I found this layout on the web, with no details whatever, and especially with no dimensions. It took me a long time to work out how to size it, and the result is shown above. The top part of the L shape is 2.385m and the left side is 2.05m, which are workable dimensions.

The coloured rectangles are the sizes of base board that I plan to use. I’ll build the layout in sections, then bolt the base boards together when in use. You’ll notice the white dots on the tracks along each join line of the base boards. These are breaks in the tracks, which will have to align precisely when the boards are bolted together.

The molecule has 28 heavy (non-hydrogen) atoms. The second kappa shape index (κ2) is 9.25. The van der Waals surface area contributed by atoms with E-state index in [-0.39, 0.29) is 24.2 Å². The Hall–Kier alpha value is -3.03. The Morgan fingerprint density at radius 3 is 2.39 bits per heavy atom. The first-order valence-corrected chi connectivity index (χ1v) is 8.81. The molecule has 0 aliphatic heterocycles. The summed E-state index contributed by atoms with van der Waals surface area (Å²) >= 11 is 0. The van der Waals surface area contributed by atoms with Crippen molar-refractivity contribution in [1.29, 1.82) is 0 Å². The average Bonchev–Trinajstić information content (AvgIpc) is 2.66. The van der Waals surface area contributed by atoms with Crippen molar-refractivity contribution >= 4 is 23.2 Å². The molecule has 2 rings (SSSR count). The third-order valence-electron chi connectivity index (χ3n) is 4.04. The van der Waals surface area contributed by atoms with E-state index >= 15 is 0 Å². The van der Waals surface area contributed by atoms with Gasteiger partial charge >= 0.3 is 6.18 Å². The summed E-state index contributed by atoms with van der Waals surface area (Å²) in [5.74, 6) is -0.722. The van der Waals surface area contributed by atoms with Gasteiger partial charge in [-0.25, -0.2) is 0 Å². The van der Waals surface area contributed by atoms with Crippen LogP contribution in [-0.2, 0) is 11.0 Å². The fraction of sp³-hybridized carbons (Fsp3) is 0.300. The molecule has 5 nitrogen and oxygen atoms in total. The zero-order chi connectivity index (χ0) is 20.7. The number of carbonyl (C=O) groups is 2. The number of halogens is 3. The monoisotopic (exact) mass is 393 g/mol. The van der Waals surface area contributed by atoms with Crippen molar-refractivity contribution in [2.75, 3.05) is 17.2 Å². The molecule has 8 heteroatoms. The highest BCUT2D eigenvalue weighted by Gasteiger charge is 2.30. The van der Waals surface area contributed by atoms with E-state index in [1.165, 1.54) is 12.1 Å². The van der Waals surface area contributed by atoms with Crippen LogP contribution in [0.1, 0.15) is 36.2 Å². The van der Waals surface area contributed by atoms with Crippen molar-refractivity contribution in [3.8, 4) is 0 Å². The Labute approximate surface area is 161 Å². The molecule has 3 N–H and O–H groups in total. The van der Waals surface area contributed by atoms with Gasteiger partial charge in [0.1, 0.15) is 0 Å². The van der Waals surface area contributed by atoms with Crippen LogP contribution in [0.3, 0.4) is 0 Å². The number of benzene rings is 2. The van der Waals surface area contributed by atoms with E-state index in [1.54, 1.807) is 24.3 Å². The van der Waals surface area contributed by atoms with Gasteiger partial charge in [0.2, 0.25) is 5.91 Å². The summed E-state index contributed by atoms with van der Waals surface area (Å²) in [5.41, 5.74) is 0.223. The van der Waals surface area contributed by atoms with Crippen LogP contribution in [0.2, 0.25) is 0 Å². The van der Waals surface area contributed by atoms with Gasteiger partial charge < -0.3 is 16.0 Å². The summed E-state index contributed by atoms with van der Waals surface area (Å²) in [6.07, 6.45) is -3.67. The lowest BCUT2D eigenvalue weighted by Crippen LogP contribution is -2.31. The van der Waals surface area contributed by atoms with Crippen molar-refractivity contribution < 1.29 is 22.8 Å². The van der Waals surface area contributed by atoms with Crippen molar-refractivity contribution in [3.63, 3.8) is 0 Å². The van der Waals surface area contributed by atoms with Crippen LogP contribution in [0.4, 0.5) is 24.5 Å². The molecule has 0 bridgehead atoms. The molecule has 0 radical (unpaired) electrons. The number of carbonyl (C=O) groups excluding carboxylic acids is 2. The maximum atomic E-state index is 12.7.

This is a bit ambitious and fraught with potential difficulties in getting the tracks to line up along the joins. I may have given myself a source of ulcers. I foresee being able to get one part of the track to align properly, but being unable to get another part to line up.

I’ve been thinking that it might be easier to make the sections bigger, that is, two base boards in one. Hmmmm.

Here’s the track on its own:

I’ve realised that this layout incorporates two reverse loops, one on each leg of the L. I think it’s only the inner pair of tracks, but each will need to include an automatic reverse loop switch. The problem arises because when a powered pair of rails rejoins the main line through a point, the polarity of the rails must be reversed as a train goes through the point. It’s done by an electronic circuit:

Fundamentals of a reverse loop © Silicon Chip